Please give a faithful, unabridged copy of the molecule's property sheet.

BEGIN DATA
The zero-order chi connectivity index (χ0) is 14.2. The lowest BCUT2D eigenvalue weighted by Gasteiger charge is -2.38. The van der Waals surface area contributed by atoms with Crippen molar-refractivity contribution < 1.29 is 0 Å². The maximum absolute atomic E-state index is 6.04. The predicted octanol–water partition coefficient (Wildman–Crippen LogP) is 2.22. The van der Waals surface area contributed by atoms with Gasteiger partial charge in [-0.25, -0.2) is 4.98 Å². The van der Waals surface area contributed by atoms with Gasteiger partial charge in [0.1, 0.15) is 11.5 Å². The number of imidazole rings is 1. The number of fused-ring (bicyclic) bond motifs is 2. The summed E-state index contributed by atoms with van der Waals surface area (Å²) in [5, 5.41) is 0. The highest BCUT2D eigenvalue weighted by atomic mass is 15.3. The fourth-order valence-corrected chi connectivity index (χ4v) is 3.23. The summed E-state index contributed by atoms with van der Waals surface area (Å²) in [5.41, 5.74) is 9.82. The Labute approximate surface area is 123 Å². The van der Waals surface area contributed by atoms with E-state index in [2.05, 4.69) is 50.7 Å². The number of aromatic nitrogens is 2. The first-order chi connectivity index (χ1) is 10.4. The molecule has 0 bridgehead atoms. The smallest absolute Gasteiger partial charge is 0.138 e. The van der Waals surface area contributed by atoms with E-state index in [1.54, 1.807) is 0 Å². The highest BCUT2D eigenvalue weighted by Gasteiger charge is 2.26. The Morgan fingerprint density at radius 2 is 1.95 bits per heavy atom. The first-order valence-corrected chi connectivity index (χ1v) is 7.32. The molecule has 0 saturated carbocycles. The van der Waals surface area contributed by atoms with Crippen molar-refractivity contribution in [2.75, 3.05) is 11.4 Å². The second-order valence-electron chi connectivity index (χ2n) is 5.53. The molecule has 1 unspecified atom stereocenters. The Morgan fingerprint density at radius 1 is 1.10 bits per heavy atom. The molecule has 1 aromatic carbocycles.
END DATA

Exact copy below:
The zero-order chi connectivity index (χ0) is 14.2. The lowest BCUT2D eigenvalue weighted by Gasteiger charge is -2.38. The van der Waals surface area contributed by atoms with Crippen molar-refractivity contribution < 1.29 is 0 Å². The maximum absolute atomic E-state index is 6.04. The predicted octanol–water partition coefficient (Wildman–Crippen LogP) is 2.22. The van der Waals surface area contributed by atoms with Gasteiger partial charge in [-0.25, -0.2) is 4.98 Å². The van der Waals surface area contributed by atoms with Gasteiger partial charge in [0.1, 0.15) is 11.5 Å². The number of imidazole rings is 1. The number of fused-ring (bicyclic) bond motifs is 2. The summed E-state index contributed by atoms with van der Waals surface area (Å²) in [5, 5.41) is 0. The highest BCUT2D eigenvalue weighted by atomic mass is 15.3. The fourth-order valence-corrected chi connectivity index (χ4v) is 3.23. The summed E-state index contributed by atoms with van der Waals surface area (Å²) in [5.41, 5.74) is 9.82. The Labute approximate surface area is 123 Å². The van der Waals surface area contributed by atoms with E-state index in [2.05, 4.69) is 50.7 Å². The number of aromatic nitrogens is 2. The first-order chi connectivity index (χ1) is 10.4. The molecule has 0 bridgehead atoms. The smallest absolute Gasteiger partial charge is 0.138 e. The van der Waals surface area contributed by atoms with E-state index in [1.54, 1.807) is 0 Å². The highest BCUT2D eigenvalue weighted by Gasteiger charge is 2.26. The Morgan fingerprint density at radius 2 is 1.95 bits per heavy atom. The first-order valence-corrected chi connectivity index (χ1v) is 7.32. The molecule has 0 saturated carbocycles. The van der Waals surface area contributed by atoms with Crippen molar-refractivity contribution in [2.75, 3.05) is 11.4 Å². The second-order valence-electron chi connectivity index (χ2n) is 5.53. The molecule has 1 unspecified atom stereocenters. The Morgan fingerprint density at radius 1 is 1.10 bits per heavy atom. The molecule has 1 aromatic carbocycles.